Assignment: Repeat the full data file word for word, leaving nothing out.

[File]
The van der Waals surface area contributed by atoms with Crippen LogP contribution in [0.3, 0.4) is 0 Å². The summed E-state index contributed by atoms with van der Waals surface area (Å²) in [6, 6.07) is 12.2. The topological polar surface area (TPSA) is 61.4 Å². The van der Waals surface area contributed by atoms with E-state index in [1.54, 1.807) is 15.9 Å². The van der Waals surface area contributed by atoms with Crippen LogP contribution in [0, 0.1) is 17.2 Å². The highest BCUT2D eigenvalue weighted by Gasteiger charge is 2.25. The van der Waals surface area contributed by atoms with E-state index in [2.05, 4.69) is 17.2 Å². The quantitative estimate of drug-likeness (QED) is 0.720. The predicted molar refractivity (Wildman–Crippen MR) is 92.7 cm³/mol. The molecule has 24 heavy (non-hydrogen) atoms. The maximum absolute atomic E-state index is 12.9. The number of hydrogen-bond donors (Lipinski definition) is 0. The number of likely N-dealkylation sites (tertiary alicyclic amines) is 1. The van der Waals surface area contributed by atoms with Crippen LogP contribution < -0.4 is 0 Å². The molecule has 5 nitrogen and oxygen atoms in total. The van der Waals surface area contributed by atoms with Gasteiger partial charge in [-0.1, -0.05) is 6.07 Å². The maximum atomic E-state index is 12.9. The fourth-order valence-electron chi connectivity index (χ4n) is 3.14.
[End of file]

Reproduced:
The van der Waals surface area contributed by atoms with Crippen LogP contribution in [0.3, 0.4) is 0 Å². The summed E-state index contributed by atoms with van der Waals surface area (Å²) in [6, 6.07) is 12.2. The topological polar surface area (TPSA) is 61.4 Å². The van der Waals surface area contributed by atoms with E-state index in [1.54, 1.807) is 15.9 Å². The van der Waals surface area contributed by atoms with Crippen LogP contribution in [0, 0.1) is 17.2 Å². The highest BCUT2D eigenvalue weighted by Gasteiger charge is 2.25. The van der Waals surface area contributed by atoms with E-state index in [2.05, 4.69) is 17.2 Å². The quantitative estimate of drug-likeness (QED) is 0.720. The predicted molar refractivity (Wildman–Crippen MR) is 92.7 cm³/mol. The molecule has 24 heavy (non-hydrogen) atoms. The maximum absolute atomic E-state index is 12.9. The number of hydrogen-bond donors (Lipinski definition) is 0. The number of likely N-dealkylation sites (tertiary alicyclic amines) is 1. The van der Waals surface area contributed by atoms with Crippen LogP contribution < -0.4 is 0 Å². The molecule has 5 nitrogen and oxygen atoms in total. The van der Waals surface area contributed by atoms with Gasteiger partial charge in [-0.1, -0.05) is 6.07 Å². The maximum atomic E-state index is 12.9. The fourth-order valence-electron chi connectivity index (χ4n) is 3.14.